Our country not only needs a workforce that is invested in life-long learning, but also institutions and universities that share this attitude and are willing to provide students with opportunities to learn at any stage of their career.
Girls isn't about women who refuse to grow up -- it's about women who are trying to grow up in a world in which economic prospects are dim; a world in which men and women can't seem to connect meaningfully or trustingly with each other at any level.
Are students being saddled with debt at the worst possible time? Can students with a liberal arts education compete in an economy that demands technical skills? And most pointedly: What are students getting for their money?
Research has demonstrated that when young people are asked to get involved, they do. It has shown that when young people start voting, they keep voting. It's a chain reaction that begins with the simple act of one person reaching out to another.
Yesterday, a 20-something participant raised the question of whether her and her generation had been too indulged by excessive praise and other support from parents and others. The question got me hot under the collar, and here's what I told her: NO.
Ironically, the colonization of everyday life by work is often particularly strongly felt by the underemployed and unemployed trying to break into the information economy, which is an essential part of today's economic landscape.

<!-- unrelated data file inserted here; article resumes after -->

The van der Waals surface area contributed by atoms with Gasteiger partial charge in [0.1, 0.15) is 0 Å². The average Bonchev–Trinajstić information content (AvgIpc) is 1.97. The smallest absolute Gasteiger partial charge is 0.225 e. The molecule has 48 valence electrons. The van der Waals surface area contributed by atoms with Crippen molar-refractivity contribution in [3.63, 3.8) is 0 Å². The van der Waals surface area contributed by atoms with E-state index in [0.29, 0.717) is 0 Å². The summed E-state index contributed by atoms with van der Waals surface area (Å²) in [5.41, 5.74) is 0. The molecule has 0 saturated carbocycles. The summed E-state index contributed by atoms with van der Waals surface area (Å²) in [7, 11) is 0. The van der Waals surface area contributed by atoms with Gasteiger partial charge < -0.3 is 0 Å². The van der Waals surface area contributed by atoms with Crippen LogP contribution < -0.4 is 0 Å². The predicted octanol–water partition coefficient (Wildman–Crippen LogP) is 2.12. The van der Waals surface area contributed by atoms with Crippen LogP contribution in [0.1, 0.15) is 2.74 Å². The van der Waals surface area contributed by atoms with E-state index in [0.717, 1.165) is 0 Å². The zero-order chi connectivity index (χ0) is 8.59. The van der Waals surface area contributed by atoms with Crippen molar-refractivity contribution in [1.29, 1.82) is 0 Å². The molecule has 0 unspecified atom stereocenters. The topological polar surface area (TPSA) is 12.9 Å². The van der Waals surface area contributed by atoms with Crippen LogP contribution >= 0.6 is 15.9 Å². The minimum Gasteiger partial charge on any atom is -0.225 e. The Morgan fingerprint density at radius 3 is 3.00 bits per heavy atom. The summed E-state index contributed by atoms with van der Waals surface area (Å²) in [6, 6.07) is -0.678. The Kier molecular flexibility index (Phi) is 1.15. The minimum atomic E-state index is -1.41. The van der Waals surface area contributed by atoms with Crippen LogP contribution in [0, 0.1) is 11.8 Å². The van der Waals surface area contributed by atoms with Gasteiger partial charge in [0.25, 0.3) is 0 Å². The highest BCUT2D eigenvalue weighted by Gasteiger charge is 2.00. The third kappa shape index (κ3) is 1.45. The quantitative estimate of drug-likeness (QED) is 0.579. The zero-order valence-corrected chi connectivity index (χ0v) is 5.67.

There is a lot of frustration, a lot of people wanting to see a change. Young people are faced with the options of leaving the country or staying and trying to make a damn difference. They're blogging. They're tweeting. They're connected. They're inspiring each other and those around them.
Twenty-somethings are taking over the reinvention spotlight, which was the one pathetic thing that was uniquely ours. We're supposed to be the reinvented generation, but everyone seems to be exploring the 20-somethings neurosis.
This cohort is more comfortable with racial diversity, it is more supportive of gay rights, and it is supportive of women's reproductive rights. Why are young voters proving to be so different from other generations of Americans?
Last week Newsweek dubbed the millennials "the screwed generation." But this doesn't have to be the case. Opportunities are opening up -- some quickly, some more slowly -- in the emerging sustainable society.